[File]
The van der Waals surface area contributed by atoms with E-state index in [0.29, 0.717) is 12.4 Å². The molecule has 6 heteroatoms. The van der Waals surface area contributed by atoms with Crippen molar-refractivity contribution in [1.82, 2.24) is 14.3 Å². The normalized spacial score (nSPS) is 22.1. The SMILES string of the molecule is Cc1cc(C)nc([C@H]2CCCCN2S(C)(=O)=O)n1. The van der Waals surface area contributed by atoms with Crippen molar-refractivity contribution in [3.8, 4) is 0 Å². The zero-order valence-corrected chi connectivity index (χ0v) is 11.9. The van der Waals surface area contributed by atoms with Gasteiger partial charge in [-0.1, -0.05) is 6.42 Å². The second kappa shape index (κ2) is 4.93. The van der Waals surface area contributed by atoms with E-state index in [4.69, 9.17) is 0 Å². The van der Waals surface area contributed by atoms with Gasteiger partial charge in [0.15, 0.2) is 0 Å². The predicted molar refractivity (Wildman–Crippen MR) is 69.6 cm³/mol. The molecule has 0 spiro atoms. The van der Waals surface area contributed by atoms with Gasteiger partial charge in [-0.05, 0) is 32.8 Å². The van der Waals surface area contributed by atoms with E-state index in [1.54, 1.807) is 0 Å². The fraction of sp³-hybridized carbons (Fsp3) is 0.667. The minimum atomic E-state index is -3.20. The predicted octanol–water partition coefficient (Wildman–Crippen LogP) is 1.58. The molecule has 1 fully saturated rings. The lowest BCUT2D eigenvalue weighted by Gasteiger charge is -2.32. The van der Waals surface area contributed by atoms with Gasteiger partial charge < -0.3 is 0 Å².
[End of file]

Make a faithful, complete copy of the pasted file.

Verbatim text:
The van der Waals surface area contributed by atoms with E-state index in [0.29, 0.717) is 12.4 Å². The molecule has 6 heteroatoms. The van der Waals surface area contributed by atoms with Crippen molar-refractivity contribution in [1.82, 2.24) is 14.3 Å². The normalized spacial score (nSPS) is 22.1. The SMILES string of the molecule is Cc1cc(C)nc([C@H]2CCCCN2S(C)(=O)=O)n1. The van der Waals surface area contributed by atoms with Crippen molar-refractivity contribution in [3.8, 4) is 0 Å². The zero-order valence-corrected chi connectivity index (χ0v) is 11.9. The van der Waals surface area contributed by atoms with Gasteiger partial charge in [-0.1, -0.05) is 6.42 Å². The second kappa shape index (κ2) is 4.93. The van der Waals surface area contributed by atoms with E-state index in [4.69, 9.17) is 0 Å². The van der Waals surface area contributed by atoms with Gasteiger partial charge in [0.15, 0.2) is 0 Å². The predicted molar refractivity (Wildman–Crippen MR) is 69.6 cm³/mol. The molecule has 0 spiro atoms. The van der Waals surface area contributed by atoms with Gasteiger partial charge in [-0.05, 0) is 32.8 Å². The van der Waals surface area contributed by atoms with E-state index in [1.54, 1.807) is 0 Å². The fraction of sp³-hybridized carbons (Fsp3) is 0.667. The minimum atomic E-state index is -3.20. The predicted octanol–water partition coefficient (Wildman–Crippen LogP) is 1.58. The molecule has 1 fully saturated rings. The lowest BCUT2D eigenvalue weighted by Gasteiger charge is -2.32. The van der Waals surface area contributed by atoms with Gasteiger partial charge < -0.3 is 0 Å².